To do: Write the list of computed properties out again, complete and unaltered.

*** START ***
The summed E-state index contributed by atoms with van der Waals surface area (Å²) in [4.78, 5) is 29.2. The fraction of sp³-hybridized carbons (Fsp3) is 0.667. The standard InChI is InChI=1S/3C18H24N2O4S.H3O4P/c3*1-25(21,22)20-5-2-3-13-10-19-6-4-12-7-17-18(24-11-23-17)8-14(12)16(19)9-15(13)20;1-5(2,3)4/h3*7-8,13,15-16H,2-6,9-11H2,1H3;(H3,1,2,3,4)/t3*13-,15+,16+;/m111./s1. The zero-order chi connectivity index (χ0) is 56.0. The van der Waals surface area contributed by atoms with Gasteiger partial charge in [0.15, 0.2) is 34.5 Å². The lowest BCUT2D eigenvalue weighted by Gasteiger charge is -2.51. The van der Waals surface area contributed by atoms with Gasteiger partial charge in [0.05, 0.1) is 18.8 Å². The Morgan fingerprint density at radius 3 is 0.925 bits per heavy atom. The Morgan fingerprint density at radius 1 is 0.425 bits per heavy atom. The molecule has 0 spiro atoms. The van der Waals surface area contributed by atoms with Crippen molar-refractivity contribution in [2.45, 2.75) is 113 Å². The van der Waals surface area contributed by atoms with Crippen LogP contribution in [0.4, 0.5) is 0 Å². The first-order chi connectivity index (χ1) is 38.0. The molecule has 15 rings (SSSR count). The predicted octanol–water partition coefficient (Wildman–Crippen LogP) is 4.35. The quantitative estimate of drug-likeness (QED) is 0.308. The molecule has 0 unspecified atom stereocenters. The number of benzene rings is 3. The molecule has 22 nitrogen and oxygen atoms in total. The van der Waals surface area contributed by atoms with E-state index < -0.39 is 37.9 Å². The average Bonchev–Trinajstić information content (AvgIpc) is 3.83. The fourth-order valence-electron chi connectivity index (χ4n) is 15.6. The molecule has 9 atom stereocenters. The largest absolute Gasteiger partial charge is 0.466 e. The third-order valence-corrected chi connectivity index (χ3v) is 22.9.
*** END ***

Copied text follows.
The summed E-state index contributed by atoms with van der Waals surface area (Å²) in [4.78, 5) is 29.2. The fraction of sp³-hybridized carbons (Fsp3) is 0.667. The standard InChI is InChI=1S/3C18H24N2O4S.H3O4P/c3*1-25(21,22)20-5-2-3-13-10-19-6-4-12-7-17-18(24-11-23-17)8-14(12)16(19)9-15(13)20;1-5(2,3)4/h3*7-8,13,15-16H,2-6,9-11H2,1H3;(H3,1,2,3,4)/t3*13-,15+,16+;/m111./s1. The zero-order chi connectivity index (χ0) is 56.0. The van der Waals surface area contributed by atoms with Gasteiger partial charge in [0.15, 0.2) is 34.5 Å². The lowest BCUT2D eigenvalue weighted by Gasteiger charge is -2.51. The van der Waals surface area contributed by atoms with Gasteiger partial charge in [0.05, 0.1) is 18.8 Å². The Morgan fingerprint density at radius 3 is 0.925 bits per heavy atom. The Morgan fingerprint density at radius 1 is 0.425 bits per heavy atom. The molecule has 0 spiro atoms. The van der Waals surface area contributed by atoms with Crippen molar-refractivity contribution in [2.45, 2.75) is 113 Å². The van der Waals surface area contributed by atoms with Crippen LogP contribution in [0.4, 0.5) is 0 Å². The first-order chi connectivity index (χ1) is 38.0. The molecule has 15 rings (SSSR count). The predicted octanol–water partition coefficient (Wildman–Crippen LogP) is 4.35. The quantitative estimate of drug-likeness (QED) is 0.308. The molecule has 0 unspecified atom stereocenters. The number of benzene rings is 3. The molecule has 22 nitrogen and oxygen atoms in total. The van der Waals surface area contributed by atoms with E-state index < -0.39 is 37.9 Å². The average Bonchev–Trinajstić information content (AvgIpc) is 3.83. The fourth-order valence-electron chi connectivity index (χ4n) is 15.6. The molecule has 9 atom stereocenters. The largest absolute Gasteiger partial charge is 0.466 e. The third-order valence-corrected chi connectivity index (χ3v) is 22.9.